Who is orchestrating these letters? Is it the very persons, the executive in this country, who have to sigh it, and do not want to? Since it is a tailor made excuse not to sign it? You decide ladies and gentlemen, but using this homosexual rights clause buried within all of the other fundamental equality rights we are entitled to, and desperately need, as an excuse not to sign it into law, is low, even for the PPP.

   Take it out, leave it in, but give me the equality rights which I am entitled to. In the end since we say that this is a democracy you ladies and gentlemen should have the last say, what the majority of you say, is what counts.

   Equal rights in any constitution is an absolute necessity and our Muslim brothers, who are the most vocal in their objection to this provision being in the constitution, must understand that they have wanted a Muslim religious television channel for close to 5 years and have been denied having it, if however there was this equality clause in the constitution it would be unconstitutional for anyone to deny them a means of communicating their beliefs and ideas to their fellow Muslim brothers and the public at large. My church of course also condemns homosexuality but to my mind having it in, is much less of an encumbrance to obtain justice, than not having it in and not benefiting from any of the protections it confers on ME.

   However since these sexual orientation rights are in conflict with other parts of the constitution, which are far more important and necessary, take it out, and after a national consensus is established then we can be put back, in a form that does not conflict with other guaranteed fundamental rights. There is an ongoing Constitutional Reform standing committee in the Parliament now, which can address this contentious issue.

   Even the US [where we are all packing to migrate to] has not enshrined a gay rights clause into their constitution and have refused to allow gay marriages to be accepted by any of its 50 states. Since non discrimination clauses in the constitution can allow gay couples to be married and enjoy the same rights and privileges as the rest of the heterosexual population, with the same tax benefits that pertain to other married couples, it can also therefore mean legal access to the Supreme Court to obtain divorces and division of property etc. from such marriages. The complications are endless. But many cases are taken to the US Supreme Court yearly that address discrimination against Gays since the words "all men and women are equal under the law" covers everything, all rights, and once homosexuality is not illegal under the law, then you cannot discriminate against them. So it is not essential that we specifically state "regardless of sexual orientation" in our constitution for Gays to enjoy equality under our laws.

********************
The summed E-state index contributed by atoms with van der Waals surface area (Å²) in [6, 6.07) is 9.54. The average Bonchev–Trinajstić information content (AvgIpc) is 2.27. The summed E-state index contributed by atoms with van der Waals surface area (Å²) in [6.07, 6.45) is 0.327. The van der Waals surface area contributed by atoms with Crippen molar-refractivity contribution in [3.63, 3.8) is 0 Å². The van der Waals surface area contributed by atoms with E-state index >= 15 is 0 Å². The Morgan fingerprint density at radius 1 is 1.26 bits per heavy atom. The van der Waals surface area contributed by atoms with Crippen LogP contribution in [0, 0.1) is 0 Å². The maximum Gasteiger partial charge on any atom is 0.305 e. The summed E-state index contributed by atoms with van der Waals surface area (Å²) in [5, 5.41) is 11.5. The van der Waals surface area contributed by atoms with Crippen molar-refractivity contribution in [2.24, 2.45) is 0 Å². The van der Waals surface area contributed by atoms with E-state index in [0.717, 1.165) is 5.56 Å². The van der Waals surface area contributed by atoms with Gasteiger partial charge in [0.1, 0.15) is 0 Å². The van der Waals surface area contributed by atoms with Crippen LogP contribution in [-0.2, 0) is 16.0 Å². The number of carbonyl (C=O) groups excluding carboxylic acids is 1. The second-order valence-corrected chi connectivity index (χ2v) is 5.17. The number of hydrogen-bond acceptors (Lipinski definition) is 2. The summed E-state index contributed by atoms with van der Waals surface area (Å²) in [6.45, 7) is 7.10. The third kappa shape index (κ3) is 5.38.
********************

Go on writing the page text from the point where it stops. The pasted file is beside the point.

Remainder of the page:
Let me give you an example of governments not signing basic human rights for all of their citizens because of a provision that pertains to only a few

   The International Human Rights Covenant has not been ratified by the Guyana Government; this means that we, especially those in the media, are not protected by much of the provisions of the covenant. The reason is that we cannot get a national consensus on the death penalty; it is a very convenient excuse for our governments not to sign these covenants on the grounds that we, their constituents, want blood and demand the execution of all murderers, but how many people condemned to death have actually been executed over the past 10 years? So we are denied the privilege of opening the umbrella of rights and protections guaranteed by the International Human Rights Covenant for a reason which is not enforced anyway, does anyone see the utter stupidity of this?

Or is it only me?